The Other Kirk Watch

Dallas Mayor Ron Kirk returns home to Austin to pitch his senate bid … and inadvertently "retires" Glen Maxey.

Dallas Mayor Ron Kirk greets teachers at Blackshear Elementary School.
Dallas Mayor Ron Kirk greets teachers at Blackshear Elementary School. (Photo By John Anderson)

The other Mayor Kirk -- Austin homeboy Ron Kirk, now of Dallas -- passed through town last Friday to pick up Distinguished Alumnus awards at UT and Blackshear Elementary and to network for his pending run at Phil Gramm's Senate seat. "Naked City" caught up with Kirk at Blackshear, where he listened to a student presentation and delivered a homily on The Lion King. (Blackshear students should recall, Kirk said, what King Mufasa told Simba: "You are destined to become kings or queens.")

All-but-announced Kirk said his exploratory committee is receiving a warm reception around the state, and that he expects to have a formal announcement by the second week of November. During his campaign, Kirk said, he plans to emphasize investment in public education, and "redefining excellence" -- including the state's ability to educate an increasingly diverse population. Kirk described his own mayoral legacy as making Dallas politics less oppositional and confrontational, thereby redefining political progress at the City Council. "Dallas had lost its way politically and culturally, and we were able to set a new tone concerning how government works -- to do the things the public wants to get done," he said.

But earlier this month, one of Kirk's major public works-in-progress, the Trinity River project of inner-city highways, development, and (in theory) flood control, received harsh criticism when the U.S. Office of Management and Budget (OMB) wrote the secretary of the Army to say the Army Corps of Engineers' project was both too expensive and counterproductive. In fact, OMB said, the project may actually worsen the neighborhood flooding it was originally intended to halt.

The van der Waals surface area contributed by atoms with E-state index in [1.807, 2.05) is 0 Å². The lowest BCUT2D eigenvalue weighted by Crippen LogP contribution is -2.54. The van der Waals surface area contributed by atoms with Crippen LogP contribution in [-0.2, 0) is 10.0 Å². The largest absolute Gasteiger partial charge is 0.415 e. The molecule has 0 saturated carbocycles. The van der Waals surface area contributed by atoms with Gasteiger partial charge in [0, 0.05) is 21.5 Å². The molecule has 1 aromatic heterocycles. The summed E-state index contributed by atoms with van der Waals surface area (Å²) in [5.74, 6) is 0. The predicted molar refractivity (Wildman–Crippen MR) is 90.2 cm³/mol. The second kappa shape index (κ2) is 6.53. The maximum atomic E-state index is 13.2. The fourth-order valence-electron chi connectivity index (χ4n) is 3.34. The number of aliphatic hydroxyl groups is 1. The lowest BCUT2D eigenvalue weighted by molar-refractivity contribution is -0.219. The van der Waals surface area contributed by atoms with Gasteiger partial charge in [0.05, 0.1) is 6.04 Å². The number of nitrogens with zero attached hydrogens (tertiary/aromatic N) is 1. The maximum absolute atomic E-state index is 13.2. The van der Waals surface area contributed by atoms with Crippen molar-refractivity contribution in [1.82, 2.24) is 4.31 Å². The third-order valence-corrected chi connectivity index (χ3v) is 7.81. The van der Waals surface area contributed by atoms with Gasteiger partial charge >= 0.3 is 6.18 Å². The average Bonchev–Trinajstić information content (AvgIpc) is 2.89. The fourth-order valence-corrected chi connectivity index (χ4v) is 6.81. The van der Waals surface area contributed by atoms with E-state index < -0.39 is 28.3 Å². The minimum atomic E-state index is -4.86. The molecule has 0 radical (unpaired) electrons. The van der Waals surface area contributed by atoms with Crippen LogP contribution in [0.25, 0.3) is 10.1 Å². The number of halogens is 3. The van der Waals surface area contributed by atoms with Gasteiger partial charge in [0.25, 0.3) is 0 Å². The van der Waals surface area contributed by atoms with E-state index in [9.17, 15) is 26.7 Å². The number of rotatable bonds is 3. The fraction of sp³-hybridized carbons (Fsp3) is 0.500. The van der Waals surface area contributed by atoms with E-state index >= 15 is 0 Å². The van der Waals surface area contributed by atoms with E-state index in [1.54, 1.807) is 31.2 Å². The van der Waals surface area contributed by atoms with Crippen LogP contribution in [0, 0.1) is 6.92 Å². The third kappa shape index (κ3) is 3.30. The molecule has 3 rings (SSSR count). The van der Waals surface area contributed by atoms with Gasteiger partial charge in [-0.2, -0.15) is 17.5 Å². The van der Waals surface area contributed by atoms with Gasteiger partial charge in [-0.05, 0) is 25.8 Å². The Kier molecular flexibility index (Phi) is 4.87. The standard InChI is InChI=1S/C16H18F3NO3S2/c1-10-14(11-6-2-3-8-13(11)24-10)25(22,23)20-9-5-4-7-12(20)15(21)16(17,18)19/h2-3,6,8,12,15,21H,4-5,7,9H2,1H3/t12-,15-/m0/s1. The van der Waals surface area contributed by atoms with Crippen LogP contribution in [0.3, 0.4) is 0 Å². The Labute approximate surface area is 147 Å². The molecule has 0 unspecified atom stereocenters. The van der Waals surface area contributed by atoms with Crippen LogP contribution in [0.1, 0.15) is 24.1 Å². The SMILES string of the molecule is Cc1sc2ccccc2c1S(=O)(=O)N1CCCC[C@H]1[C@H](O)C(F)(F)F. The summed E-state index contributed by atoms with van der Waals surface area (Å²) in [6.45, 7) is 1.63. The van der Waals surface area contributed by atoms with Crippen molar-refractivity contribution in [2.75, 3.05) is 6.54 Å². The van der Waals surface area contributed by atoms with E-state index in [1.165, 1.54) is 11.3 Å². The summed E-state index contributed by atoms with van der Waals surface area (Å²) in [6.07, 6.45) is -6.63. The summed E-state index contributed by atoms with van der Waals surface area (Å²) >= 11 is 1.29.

Kirk called the OMB's letter "outrageous and outlandish" and said the agency was exceeding its authority by attempting to "veto" a project endorsed by the voters and (if Kirk has his way) soon to be approved by Congress. "The fact that the OMB leaked its letter to groups whose sole mission has been to block this project and the redevelopment it represents calls into question the integrity of the agency's entire review process," Kirk said. He declined to respond to the substance of the OMB's charges.

Amidst the pleasantries, Kirk leaked a little political information of his own, when he introduced Maria Luisa "Lulu-- Flores as the presumptive successor to Austin state Rep. Glen Maxey, who, Kirk said, has decided to retire. Flores -- whom Maxey defeated in the 51st District Democratic primary 10 years ago and who is now an attorney with the Railroad Commission -- was audibly abashed at Kirk's declaration. To her knowledge, Flores said, Maxey has made no final decision. Should he retire, however, she is ready to run. Flores pleaded, "Please don't write that I announced."

Contacted by "Naked City," Maxey said that he is still hanging fire, waiting on redistricting and the related court cases "to find out where I might have to live. There's clearly a possibility I will retire," he said, "and I have told folks who may be interested -- that includes Lulu Flores and Eddie Rodriguez [Maxey's legislative aide and executive director of the Travis Co. Democratic Club] -- that they should be ready, and I will give them fair warning. I understand they're both actively working." Rodriguez also confirmed that he's considering a run, but will only do so if Maxey decides to step down.

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Ron Kirk, Phil Gramm, Trinity River project, U.S. Office of Management and Budget, Army Corps of Engineers, Maria Luisa Lulu Flores, Glen Maxey, Eddie Rodriguez

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